Wingspan: 6-7 mm (Braun, 1963)
Adult Structural Features: Braun (1963) noted that the male lacks an antennal notch and instead has a scarcely perceptible excavation where the notch is normally present. Detailed descriptions and illustrations of the male and female genitalia are in her monograph, and the following is based on her descriptions.

Male genitalia: The harpe is broad apically, indistinctly bilobed at the apex, and has lobes with strong, heavy, short setae. The socii are large with heavy curved setae, while the uncus is narrow pointed and microscopically setose. The anellus is an elongated tube, while the aedeagus is long and gradually narrows and curves to the apex. The vinculum is produced anteriorly to a rounded point, and the scale sac is large.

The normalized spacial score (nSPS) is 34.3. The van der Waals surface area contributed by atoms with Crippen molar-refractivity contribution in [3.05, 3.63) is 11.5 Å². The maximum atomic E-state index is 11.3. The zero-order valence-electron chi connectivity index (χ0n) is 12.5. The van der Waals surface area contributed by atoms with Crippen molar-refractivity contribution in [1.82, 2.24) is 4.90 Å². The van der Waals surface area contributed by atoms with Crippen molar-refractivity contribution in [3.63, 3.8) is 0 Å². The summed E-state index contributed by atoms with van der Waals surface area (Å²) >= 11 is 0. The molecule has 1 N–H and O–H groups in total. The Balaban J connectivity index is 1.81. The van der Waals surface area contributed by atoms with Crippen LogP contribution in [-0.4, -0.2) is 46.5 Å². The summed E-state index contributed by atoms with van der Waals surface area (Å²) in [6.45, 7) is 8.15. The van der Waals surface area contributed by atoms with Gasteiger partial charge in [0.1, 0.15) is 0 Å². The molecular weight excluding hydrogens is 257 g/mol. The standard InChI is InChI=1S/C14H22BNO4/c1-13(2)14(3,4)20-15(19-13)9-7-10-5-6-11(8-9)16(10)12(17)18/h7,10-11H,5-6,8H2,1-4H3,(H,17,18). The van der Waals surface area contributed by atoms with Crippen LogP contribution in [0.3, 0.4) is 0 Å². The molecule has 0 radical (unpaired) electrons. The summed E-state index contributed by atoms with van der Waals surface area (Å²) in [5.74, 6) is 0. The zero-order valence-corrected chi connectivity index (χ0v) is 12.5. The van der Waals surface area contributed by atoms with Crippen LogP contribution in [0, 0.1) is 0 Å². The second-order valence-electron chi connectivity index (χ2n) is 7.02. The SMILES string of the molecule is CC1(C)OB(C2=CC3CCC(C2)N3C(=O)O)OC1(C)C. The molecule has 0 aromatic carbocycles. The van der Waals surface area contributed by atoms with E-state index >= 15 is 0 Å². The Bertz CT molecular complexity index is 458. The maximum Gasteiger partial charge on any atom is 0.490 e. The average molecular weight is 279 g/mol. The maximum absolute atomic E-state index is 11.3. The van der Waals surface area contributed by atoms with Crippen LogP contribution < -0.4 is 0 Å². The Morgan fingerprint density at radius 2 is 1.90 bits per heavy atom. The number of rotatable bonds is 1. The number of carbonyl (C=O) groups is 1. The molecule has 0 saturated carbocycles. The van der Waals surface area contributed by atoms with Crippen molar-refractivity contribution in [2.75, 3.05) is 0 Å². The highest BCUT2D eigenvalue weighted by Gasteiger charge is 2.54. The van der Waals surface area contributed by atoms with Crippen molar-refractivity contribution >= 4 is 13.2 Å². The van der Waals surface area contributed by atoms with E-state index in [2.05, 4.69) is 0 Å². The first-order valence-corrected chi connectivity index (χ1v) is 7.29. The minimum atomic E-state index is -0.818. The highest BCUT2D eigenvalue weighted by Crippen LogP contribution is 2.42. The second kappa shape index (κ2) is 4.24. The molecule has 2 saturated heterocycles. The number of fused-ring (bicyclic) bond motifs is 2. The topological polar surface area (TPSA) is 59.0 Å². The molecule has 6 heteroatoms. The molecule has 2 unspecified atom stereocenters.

Female genitalia: The ostium is circular and the ductus bursae is forked in segment 7. The forks enter the bursa separately and lateral to the ostium. Oval patches of specialized scales are on the intersegmental membrane. The posterior ventral margin of segment 7 has lateral pointed projections and a quadrate projection mid-ventrally. The signum is a ring of spined ribs that are irregularly spined, with an occasional spine conspicuously larger than the rest.
Immatures and Development: Females deposit ovate eggs on the upper surface of the leaf and often near a vein. The eggs are distinctive in having iridescent green or coppery colors with wavy bars and knobs. The mines are long and narrow (< 1 mm wide) with a central frass line. Mines in North Carolina vary from being relatively straight to highly convoluted. The relatively straight mines tend to be the most common type and often follow the midrib or lateral veins. They can reach 5-6 cm in total length, and a single leaf may have two or more mines.